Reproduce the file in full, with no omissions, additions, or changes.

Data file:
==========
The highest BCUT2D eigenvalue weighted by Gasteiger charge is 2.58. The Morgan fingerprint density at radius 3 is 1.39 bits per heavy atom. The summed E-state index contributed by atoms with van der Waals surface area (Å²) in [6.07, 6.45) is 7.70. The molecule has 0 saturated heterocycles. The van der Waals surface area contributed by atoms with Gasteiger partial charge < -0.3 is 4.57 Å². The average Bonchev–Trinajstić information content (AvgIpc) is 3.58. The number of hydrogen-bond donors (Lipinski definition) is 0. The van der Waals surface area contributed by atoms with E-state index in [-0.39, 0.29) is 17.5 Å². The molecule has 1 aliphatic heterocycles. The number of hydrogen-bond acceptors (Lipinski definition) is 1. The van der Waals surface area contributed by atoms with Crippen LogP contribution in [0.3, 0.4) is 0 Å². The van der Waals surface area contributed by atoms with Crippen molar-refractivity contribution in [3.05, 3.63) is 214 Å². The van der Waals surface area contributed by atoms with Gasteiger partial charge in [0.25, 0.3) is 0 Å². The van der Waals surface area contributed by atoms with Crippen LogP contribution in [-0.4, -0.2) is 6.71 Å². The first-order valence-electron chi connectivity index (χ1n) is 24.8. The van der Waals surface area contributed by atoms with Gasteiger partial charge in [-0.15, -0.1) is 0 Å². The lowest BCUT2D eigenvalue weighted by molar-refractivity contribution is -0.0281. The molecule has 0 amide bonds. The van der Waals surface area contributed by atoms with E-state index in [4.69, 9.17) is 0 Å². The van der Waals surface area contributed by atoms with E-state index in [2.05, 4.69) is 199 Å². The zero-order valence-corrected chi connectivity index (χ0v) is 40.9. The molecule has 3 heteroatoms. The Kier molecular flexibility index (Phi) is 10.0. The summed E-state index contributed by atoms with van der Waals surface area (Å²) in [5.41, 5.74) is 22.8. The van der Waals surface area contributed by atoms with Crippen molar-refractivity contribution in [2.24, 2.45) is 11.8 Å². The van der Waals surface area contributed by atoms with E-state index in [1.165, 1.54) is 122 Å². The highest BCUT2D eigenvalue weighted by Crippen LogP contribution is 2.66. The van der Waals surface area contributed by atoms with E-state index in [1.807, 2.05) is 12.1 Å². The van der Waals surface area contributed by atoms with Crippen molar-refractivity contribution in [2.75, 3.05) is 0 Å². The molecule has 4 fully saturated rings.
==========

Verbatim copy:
The highest BCUT2D eigenvalue weighted by Gasteiger charge is 2.58. The Morgan fingerprint density at radius 3 is 1.39 bits per heavy atom. The summed E-state index contributed by atoms with van der Waals surface area (Å²) in [6.07, 6.45) is 7.70. The molecule has 0 saturated heterocycles. The van der Waals surface area contributed by atoms with Gasteiger partial charge < -0.3 is 4.57 Å². The average Bonchev–Trinajstić information content (AvgIpc) is 3.58. The number of hydrogen-bond donors (Lipinski definition) is 0. The van der Waals surface area contributed by atoms with E-state index in [-0.39, 0.29) is 17.5 Å². The molecule has 1 aliphatic heterocycles. The number of hydrogen-bond acceptors (Lipinski definition) is 1. The van der Waals surface area contributed by atoms with Crippen LogP contribution in [0.3, 0.4) is 0 Å². The van der Waals surface area contributed by atoms with Crippen molar-refractivity contribution in [3.05, 3.63) is 214 Å². The van der Waals surface area contributed by atoms with Gasteiger partial charge in [0.25, 0.3) is 0 Å². The van der Waals surface area contributed by atoms with Crippen LogP contribution in [-0.4, -0.2) is 6.71 Å². The first-order valence-electron chi connectivity index (χ1n) is 24.8. The van der Waals surface area contributed by atoms with Gasteiger partial charge in [-0.15, -0.1) is 0 Å². The lowest BCUT2D eigenvalue weighted by molar-refractivity contribution is -0.0281. The molecule has 0 amide bonds. The van der Waals surface area contributed by atoms with E-state index in [4.69, 9.17) is 0 Å². The van der Waals surface area contributed by atoms with E-state index in [2.05, 4.69) is 199 Å². The zero-order valence-corrected chi connectivity index (χ0v) is 40.9. The molecule has 3 heteroatoms. The Kier molecular flexibility index (Phi) is 10.0. The summed E-state index contributed by atoms with van der Waals surface area (Å²) in [5.41, 5.74) is 22.8. The van der Waals surface area contributed by atoms with Crippen molar-refractivity contribution in [2.24, 2.45) is 11.8 Å². The van der Waals surface area contributed by atoms with E-state index in [1.165, 1.54) is 122 Å². The highest BCUT2D eigenvalue weighted by Crippen LogP contribution is 2.66. The van der Waals surface area contributed by atoms with E-state index in [1.807, 2.05) is 12.1 Å². The van der Waals surface area contributed by atoms with Crippen molar-refractivity contribution in [2.75, 3.05) is 0 Å². The molecule has 4 fully saturated rings.